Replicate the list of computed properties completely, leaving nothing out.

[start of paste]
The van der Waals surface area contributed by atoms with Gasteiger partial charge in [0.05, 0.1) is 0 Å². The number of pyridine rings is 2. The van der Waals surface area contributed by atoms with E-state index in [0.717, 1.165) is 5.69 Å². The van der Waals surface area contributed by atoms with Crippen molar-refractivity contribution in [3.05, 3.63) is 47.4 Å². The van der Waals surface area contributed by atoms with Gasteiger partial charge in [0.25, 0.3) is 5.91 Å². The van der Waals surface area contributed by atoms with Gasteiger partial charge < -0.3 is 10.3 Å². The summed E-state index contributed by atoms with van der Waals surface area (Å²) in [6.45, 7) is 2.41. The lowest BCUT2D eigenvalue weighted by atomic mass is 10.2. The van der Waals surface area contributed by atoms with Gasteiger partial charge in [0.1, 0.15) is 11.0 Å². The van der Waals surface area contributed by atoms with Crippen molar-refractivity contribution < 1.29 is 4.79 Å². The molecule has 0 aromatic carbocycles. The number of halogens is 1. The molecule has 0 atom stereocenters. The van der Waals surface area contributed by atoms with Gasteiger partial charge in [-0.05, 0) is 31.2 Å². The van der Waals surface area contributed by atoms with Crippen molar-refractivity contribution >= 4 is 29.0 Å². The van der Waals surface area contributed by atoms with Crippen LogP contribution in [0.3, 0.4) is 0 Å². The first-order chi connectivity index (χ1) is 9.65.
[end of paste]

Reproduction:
The van der Waals surface area contributed by atoms with Gasteiger partial charge in [0.05, 0.1) is 0 Å². The number of pyridine rings is 2. The van der Waals surface area contributed by atoms with E-state index in [0.717, 1.165) is 5.69 Å². The van der Waals surface area contributed by atoms with Crippen molar-refractivity contribution in [3.05, 3.63) is 47.4 Å². The van der Waals surface area contributed by atoms with Gasteiger partial charge in [0.25, 0.3) is 5.91 Å². The van der Waals surface area contributed by atoms with Gasteiger partial charge < -0.3 is 10.3 Å². The summed E-state index contributed by atoms with van der Waals surface area (Å²) in [6.45, 7) is 2.41. The lowest BCUT2D eigenvalue weighted by atomic mass is 10.2. The van der Waals surface area contributed by atoms with Gasteiger partial charge in [0.1, 0.15) is 11.0 Å². The van der Waals surface area contributed by atoms with Crippen molar-refractivity contribution < 1.29 is 4.79 Å². The molecule has 0 aromatic carbocycles. The number of halogens is 1. The molecule has 0 atom stereocenters. The van der Waals surface area contributed by atoms with Gasteiger partial charge in [-0.05, 0) is 31.2 Å². The van der Waals surface area contributed by atoms with Crippen molar-refractivity contribution >= 4 is 29.0 Å². The van der Waals surface area contributed by atoms with Crippen LogP contribution in [0.3, 0.4) is 0 Å². The first-order chi connectivity index (χ1) is 9.65.